Tuesday, March 20, 2007

Blanco Is Out. What Now?

This evening Governor Blanco announced that she will not be seeking re-election. This is not entirely surprising. This eventuality has been talked about for some time. The hurricanes of 2005 claim yet another victim.

Given the heavy criticism that Blanco came in for in the aftermath of Hurricanes Katrina and Rita, her popularity never really recovered. In addition, with many of the Democratic voting areas of New Orleans still sparsely populated, her chances of running again successfully were pretty thin. Ray Nagin got away with it (God knows why), but Blanco's chances were never that strong to begin with.

Blanco was also facing a strong challenge from Bobby Jindal. Jindal gave Blanco a good run for her money in the last Gubernatorial race. With the millstone of the storms around her proverbial neck, it was probably not a race Blanco could win this time. Thus, Blanco's decision not to run makes political sense.

The question though is what happens next. In fact, there are several 'what happens next ?' questions.

The first issue is not too hard to fathom. Ex-Senator John Breaux has been the next Democratic heir apparent for some time. In all likelihood, he will announce his candidacy for the Governorship at some time in the very near future. In fact, it would be no surprise, if he made an announcement in the next couple of days.

Breaux is a very seasoned politician, who had a great many Senate terms to build up a large network of contacts and potential contributors. Given that he also holds an important lobbying position, he is unlikely to have too much trouble building a campaign war chest easily and quickly. He is also still quite popular in the State of Louisiana and remains untainted by the storms of 2005, being out of politics during this period. Thus, Breaux represents the Democrats best hope of holding onto the Governorship.

It is likely that the race between Jindal and Breaux will be a reasonably wild one. They both will have large amounts of money at their disposal. This means that the television commercials will start flowing thick and fast. If things turn negative, which in all likelihood they will, then it could be quite a bruising contest. Breaux does not have any known skeletons in his proverbial closet, yet (Republicans are probably thinking things up, as I write). Jindal may have to be careful about his popularity with the Stupid W. Bush White house in his early career. I usually hate the use of the term 'colorful', when it is applied to Louisiana politics. However, this could be one race in which it might actually be appropriate.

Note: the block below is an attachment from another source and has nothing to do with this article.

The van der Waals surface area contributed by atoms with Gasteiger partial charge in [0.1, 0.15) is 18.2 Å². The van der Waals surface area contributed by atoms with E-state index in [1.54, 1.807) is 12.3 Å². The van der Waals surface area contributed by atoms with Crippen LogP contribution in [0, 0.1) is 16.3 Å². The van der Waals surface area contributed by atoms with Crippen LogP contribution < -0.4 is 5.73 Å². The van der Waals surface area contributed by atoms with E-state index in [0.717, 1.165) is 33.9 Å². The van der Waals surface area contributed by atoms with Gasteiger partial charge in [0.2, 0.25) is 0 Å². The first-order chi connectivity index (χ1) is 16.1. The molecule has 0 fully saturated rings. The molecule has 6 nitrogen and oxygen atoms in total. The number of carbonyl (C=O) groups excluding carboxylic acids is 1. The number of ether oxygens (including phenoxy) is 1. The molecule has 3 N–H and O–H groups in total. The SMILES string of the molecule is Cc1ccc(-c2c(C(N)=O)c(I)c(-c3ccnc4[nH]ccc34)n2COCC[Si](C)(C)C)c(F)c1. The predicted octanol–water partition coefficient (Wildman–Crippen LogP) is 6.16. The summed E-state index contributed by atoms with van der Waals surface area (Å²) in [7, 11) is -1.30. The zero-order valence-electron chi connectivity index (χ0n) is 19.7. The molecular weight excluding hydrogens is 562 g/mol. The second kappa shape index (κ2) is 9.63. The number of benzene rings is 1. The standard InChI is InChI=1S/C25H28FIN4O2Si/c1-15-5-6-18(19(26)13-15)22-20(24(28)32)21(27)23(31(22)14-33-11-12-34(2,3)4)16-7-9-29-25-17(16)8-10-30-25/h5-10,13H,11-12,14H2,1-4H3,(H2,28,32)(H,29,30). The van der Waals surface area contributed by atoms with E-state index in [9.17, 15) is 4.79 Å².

A more interesting question concerns what will happen next, as Blanco works out her final months in office. As was noted here before, Blanco's recently announced $235 million increase in Higher Education spending could become a casualty. During a recent Special Session, State Legislators refused to do Blanco's bidding. With her in lame duck mode, it will be interesting to see what happens with this and her other similar proposals. Optimism is probably not the correct disposition, however.

That being said, although a number of State Senators are term limited, a larger number are up for re-election. This could persuade them to support Blanco's more popular proposals. Even they have been known to act rationally, when it concerns their own best interests. On these matters, it is probably too early to tell how things will pan out.

A more interesting question concerns what will happen to Governor Blanco's husband, Raymond 'Coach' Blanco. 'Coach' has for a long time had the reputation as being one of the most important power brokers in recent Louisiana politics. With his wife no longer in the Governor's mansion, questions arise about what will happen to his powerful political network. Will this 'machine' just go quietly into retirement, or will it find new projects to pursue behind the scenes? Whatever the answer to this question, few people will ever likely know the true answer.

There are two things that are for sure. First, the old saying, common in these parts, that "Louisiana has the best politicians that money can buy" will have a significant reprise, as the major campaigns seek contributor dollars. No doubt the corporate lobbying types are already lining up with their check books and bundles of notes in plain brown envelopes. The second thing that is a certainty is that, no matter how the people of Louisiana (both dead and alive, as is the tradition) eventually vote, the politicians will win (and in all likelihood, the people will not)!

The CP


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